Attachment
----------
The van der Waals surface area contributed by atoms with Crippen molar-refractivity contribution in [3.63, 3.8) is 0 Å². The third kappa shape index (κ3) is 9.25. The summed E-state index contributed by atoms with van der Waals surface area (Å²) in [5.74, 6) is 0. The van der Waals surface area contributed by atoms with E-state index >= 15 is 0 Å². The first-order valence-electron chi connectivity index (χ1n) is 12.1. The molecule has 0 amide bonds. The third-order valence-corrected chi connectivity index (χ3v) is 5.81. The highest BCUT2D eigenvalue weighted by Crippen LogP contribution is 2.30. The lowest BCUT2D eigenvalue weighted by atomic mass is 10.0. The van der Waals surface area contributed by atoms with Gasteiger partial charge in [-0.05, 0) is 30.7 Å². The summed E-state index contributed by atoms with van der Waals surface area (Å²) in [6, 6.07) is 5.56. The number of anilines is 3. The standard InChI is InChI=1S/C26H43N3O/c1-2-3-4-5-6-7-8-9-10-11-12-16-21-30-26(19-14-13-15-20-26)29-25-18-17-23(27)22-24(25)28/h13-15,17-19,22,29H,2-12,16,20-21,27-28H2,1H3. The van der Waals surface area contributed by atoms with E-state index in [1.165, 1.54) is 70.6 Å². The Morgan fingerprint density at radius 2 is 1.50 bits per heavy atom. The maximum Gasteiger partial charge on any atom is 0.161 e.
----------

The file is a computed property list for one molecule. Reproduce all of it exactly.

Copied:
The van der Waals surface area contributed by atoms with Crippen molar-refractivity contribution in [3.63, 3.8) is 0 Å². The third kappa shape index (κ3) is 9.25. The summed E-state index contributed by atoms with van der Waals surface area (Å²) in [5.74, 6) is 0. The van der Waals surface area contributed by atoms with E-state index >= 15 is 0 Å². The first-order valence-electron chi connectivity index (χ1n) is 12.1. The molecule has 0 amide bonds. The third-order valence-corrected chi connectivity index (χ3v) is 5.81. The highest BCUT2D eigenvalue weighted by Crippen LogP contribution is 2.30. The lowest BCUT2D eigenvalue weighted by atomic mass is 10.0. The van der Waals surface area contributed by atoms with Gasteiger partial charge in [-0.05, 0) is 30.7 Å². The summed E-state index contributed by atoms with van der Waals surface area (Å²) in [6, 6.07) is 5.56. The number of anilines is 3. The standard InChI is InChI=1S/C26H43N3O/c1-2-3-4-5-6-7-8-9-10-11-12-16-21-30-26(19-14-13-15-20-26)29-25-18-17-23(27)22-24(25)28/h13-15,17-19,22,29H,2-12,16,20-21,27-28H2,1H3. The van der Waals surface area contributed by atoms with E-state index in [1.165, 1.54) is 70.6 Å². The Morgan fingerprint density at radius 2 is 1.50 bits per heavy atom. The maximum Gasteiger partial charge on any atom is 0.161 e.